He was electively paralyzed and intubated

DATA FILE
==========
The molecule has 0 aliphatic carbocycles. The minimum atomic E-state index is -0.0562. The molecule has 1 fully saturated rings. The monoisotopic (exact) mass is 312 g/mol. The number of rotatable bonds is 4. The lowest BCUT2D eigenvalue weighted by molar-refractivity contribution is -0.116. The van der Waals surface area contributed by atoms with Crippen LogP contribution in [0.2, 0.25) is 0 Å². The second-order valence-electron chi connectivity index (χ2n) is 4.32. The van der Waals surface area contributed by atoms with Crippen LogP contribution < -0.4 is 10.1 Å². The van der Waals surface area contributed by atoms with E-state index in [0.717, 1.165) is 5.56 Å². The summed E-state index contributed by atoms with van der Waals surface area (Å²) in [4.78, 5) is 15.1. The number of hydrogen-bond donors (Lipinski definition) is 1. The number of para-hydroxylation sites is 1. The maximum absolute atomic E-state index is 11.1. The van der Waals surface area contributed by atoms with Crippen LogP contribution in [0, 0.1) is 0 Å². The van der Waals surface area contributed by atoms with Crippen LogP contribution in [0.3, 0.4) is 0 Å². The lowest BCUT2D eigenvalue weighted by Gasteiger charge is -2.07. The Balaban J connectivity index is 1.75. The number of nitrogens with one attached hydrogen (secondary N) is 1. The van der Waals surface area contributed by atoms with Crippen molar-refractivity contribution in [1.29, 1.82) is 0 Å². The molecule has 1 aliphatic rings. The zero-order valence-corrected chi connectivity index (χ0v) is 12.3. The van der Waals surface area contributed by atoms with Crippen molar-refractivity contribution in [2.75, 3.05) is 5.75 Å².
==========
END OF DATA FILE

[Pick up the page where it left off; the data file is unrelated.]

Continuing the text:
He was electively paralyzed and intubated. is a rare but possible neurological sequel following dengue fever. In areas where dengue is definitely hyperendemic, screening for dengue illness may be important in individuals showing with acute flaccid paralysis. strong class=”kwd-title” Keywords: Dengue fever, Guillan-Barr syndrome, Respiratory failure, Sri Lanka Background Dengue is an arboviral illness generally showing with fever, arthralgia, headache, and rashes. It is a major global general public heath challenge. Neurological manifestations of dengue fever are rare but have been reported in the medical literature. Guillain-Barr syndrome (GBS) is definitely a demyelinating polyneuropathy which regularly follows gastrointestinal or respiratory infections. Although rare, few instances of GBS have been causally linked to serologically confirmed dengue illness in the medical literature. Etiopathogenesis of GBS following dengue is not yet full explained. But the molecular mimicry causing immune assault on myelin and axons, and pro-inflammatory cytokines such as tumor necrosis element (TNF), interleukins, and matches participating in immune response are postulated as you possibly can mechanisms. Plasma exchange and intravenous immunoglobulins are equally effective and a mainstay of management. Individuals with dengue fever can develop acute flaccid paralysis like a complication. In areas where dengue is definitely hyperendemic, screening for dengue illness may be important in patients showing with acute flaccid paralysis. Case demonstration A 60-year-old Sri Lankan man was admitted in April 2017 having a 2-day time history of fever Danicopan with arthralgia, myalgia, headache, and generalized malaise. He complained of numbness and pain of the bilateral top limbs and lower limbs, with weakness of both lower limbs. He was unable to walk as typical or get up from a squatting position. He could pass urine without difficulty and experienced no difficulty in deep breathing and coughing. He denied recent diarrheal, respiratory illness or recent vaccinations. He was previously apparently well with no significant comorbidities. On exam, he was conscious, rational, and experienced normal vital guidelines. Cardiovascular, respiratory and abdominal examinations were normal. A limb exam exposed hypotonia and reduced power in the bilateral lower limbs. His top limbs were normal. His lesser limb tendon reflexes were absent with encouragement and his top limb reflexes were diminished. All his sensory modalities were intact. Although he had a good cough reflex, his neck muscle mass power was reduced. A cranial nerve exam was normal. On admission, his spontaneous tidal volume Danicopan (STV) was 400 mL. A provisional analysis of Guillan-Barr syndrome was made. The complete blood count on admission showed a white cell count of 4.2 106/microL, Platelets of 166 103/microL and a hematocrit of 40. Hus nonstructural protein 1 (NS1) antigen result was positive on admission. With the compatible history, positive dengue antigen, leukopenia and thrombocytopenia, a analysis of dengue fever was made. Serology results for HIV, hepatitis B and a throat swab for influenza were negative. Nerve conduction studies exposed grossly delayed nerve conduction in common peroneal and posterior tibia nerves. F waves were delayed. Ulnar nerve conduction was delayed with BIMP3 absent F waves. It was compatible with a severe demyelinating polyneuropathy. A cerebrospinal fluid study done later on day time 11 of his illness showed albumincytological dissociation (protein 70 g/dL, cell count – lymphocytes 5/cumm and no polymorphs). Our individual was started on intravenous immunoglobulins (IvIG) 0.4 g/kg/day time (30 g with this 75 kg weighing man) on admission. On Danicopan the second day time of hospital stay, our patient deteriorated neurologically. He was having poor respiratory effort.